It's the actor's dream, to have more work than there is time to do it. At times, it may not all be the most pleasurable work, but for every paycheck there is the payday of working with a Ridley Scott, a Michael Mann, a Harold Ramis, a Norman Jewison, a Christopher Nolan. Kimball High School and SMU grad Stephen Tobolowsky, still in his early 50s, is the sort of actor you can trust; you see his face and know he will not disappoint, he will give his all no matter the quality of the piece, be it a Memento, in which he played Sammy Jankis, the product of Guy Pierce's lost memory, or a Country Bears, which he insists ranks among his best experiences making films. "When you act, there's no middle gear: It requires an enormous amount of energy and concentration to do it, so you always give it your best," says the man who has substantial roles in Thelma & Louise, The Grifters, The Insider, Groundhog Day, Sneakers and Mississippi Burning. "When you start getting to that jaded point where you go, like, 'Well, I'm not going to read the script, I'm not going to learn my lines, I'm going to give it 50 percent,' you might as well just quit."
Long ago, Tobolowsky was a guitarist in A Cast of Thousands, among Stevie Ray Vaughan's earliest bands ("Stevie Ray was much better than I was," says the man who does not possess a bluesman's last name) during their tenure at Kimball. Where Vaughan would move to Austin, Tobolowsky moved to Los Angeles, where he began taking bit parts in film and TV in the late '70s; by 1984 he had a small role in Jonathan Demme's Swing Shift and would accrue a filmography that would span from Seinfeld to Spaceballs. A recent Tony Award nominee for his performance in Morning's at Seven, Tobolowsky will be in his hometown April 26 to attend the USA Film Festival--as both a juror for the National Short Film & Video Competition (along with his friend Mary Kay Place), and as an honoree. The fest will fete the actor with a highlight reel of his work, followed by a post-screening Q&A; not for nothing has the festival subtitled its homage, "You know, that guy..."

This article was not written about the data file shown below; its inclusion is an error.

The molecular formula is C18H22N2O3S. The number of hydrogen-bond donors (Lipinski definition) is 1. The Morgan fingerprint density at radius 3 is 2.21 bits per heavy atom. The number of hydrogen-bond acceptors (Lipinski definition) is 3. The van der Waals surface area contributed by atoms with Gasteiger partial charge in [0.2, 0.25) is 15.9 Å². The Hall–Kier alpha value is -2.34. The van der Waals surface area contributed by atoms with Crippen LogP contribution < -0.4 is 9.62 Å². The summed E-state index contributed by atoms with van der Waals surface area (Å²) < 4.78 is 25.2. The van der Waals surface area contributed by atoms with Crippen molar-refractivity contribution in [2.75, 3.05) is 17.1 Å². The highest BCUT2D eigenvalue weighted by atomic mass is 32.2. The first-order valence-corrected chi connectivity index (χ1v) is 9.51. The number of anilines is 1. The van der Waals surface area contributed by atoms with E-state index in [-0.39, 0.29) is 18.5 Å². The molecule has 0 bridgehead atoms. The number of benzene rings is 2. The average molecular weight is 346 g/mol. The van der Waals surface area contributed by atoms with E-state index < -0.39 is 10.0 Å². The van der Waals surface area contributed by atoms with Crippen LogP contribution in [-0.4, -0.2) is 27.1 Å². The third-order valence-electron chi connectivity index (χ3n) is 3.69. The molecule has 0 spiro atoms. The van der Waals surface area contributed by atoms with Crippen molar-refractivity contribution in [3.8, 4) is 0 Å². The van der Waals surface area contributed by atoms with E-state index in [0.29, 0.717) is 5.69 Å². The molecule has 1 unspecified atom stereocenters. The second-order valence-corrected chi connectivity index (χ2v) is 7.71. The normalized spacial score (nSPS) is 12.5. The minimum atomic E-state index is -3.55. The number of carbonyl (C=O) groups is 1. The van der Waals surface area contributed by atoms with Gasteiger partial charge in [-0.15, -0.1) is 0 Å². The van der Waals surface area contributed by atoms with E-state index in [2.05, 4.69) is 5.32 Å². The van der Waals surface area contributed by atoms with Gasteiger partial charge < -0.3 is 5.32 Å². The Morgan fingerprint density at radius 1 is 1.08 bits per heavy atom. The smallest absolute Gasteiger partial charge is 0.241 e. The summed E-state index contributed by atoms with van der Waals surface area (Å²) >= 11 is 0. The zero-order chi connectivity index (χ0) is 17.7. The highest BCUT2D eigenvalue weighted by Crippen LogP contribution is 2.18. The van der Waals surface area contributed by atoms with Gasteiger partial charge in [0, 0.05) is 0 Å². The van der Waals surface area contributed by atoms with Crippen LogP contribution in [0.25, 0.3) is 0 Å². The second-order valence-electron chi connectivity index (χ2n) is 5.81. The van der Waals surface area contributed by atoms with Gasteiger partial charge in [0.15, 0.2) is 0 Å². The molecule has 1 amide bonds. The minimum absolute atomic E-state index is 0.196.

It's interesting that in the press materials, they refer to you as, "You know, that guy . "
I'm shooting Garfield, and some of the younger people on the set said, "Gosh, you look familiar. Were you in this? Were you in that?" You know--they can't quite place it, but then it's like, well, I've done 90 movies and something like 130 sitcoms and something like 60 or 70 one-hour shows. It's enough to make you want to scream. After a while there's good and bad about it all. I remember there was a period of time when I would go in to audition and the casting director would either say [excitedly], "Oh, you're that guy!" or they would go [disappointedly], "Oh, you're that guy." It's a blessing and a curse, but it's certainly better than the alternative of not having done anything.
When you were at SMU could you have believed you would end up working so much?
It's funny; when you're at SMU, studying acting is studying Shaw and Shakespeare and Chekhov and Ibsen. Then you leave SMU, and you never see that stuff again. I mean, that's it. When you're doing stage, you're dealing with some of the world's greatest literature--at least for the last 400 years--and when you're doing film and television, like yesterday I did CSI: Miami with David Caruso, and you're going, "We have the prints from the lab? OK, I'll get back to you."
Did your studies mean anything, then?
I called up Jack Clay, my old teacher from SMU, a couple months ago. He's like 76 years old now and in Portland or Seattle and one of the big actors up there. I was just telling him--besides, "Thank you for all the good stuff at SMU"--about how all the stuff that we learned really does come in handy, but not in the way you think it will. There's a lot of repetition in Shaw, and Jack would say, "You have to find a different way of saying this each time, because it's a motif in the script and each thing that's said, you have to come up with a new way of doing it." And now when you do sitcoms and you're being the dad who's barbecuing hamburgers and you come in, "Now, who else wants a burger?" and have to say that three times, you have to find some way of making that different each time. It's not exactly what you learned, but it comes in handy.
You've worked with an impressive roster of filmmakers. Still, I assume there are those you'd still want to...
Steven Spielberg! I was over at Amblin the other day, and Steven walked in and he says, "You know, we haven't worked together," and I said, "I know, sir." And he says, "Well, we've got to do that," and I said, "You know, I'll even wash your car. Whatever it takes." But you're right, this has been an enormous education, and one thing I've learned is, no matter who the director is they almost always save the most dangerous thing, where an actor could get killed, for the last shot.
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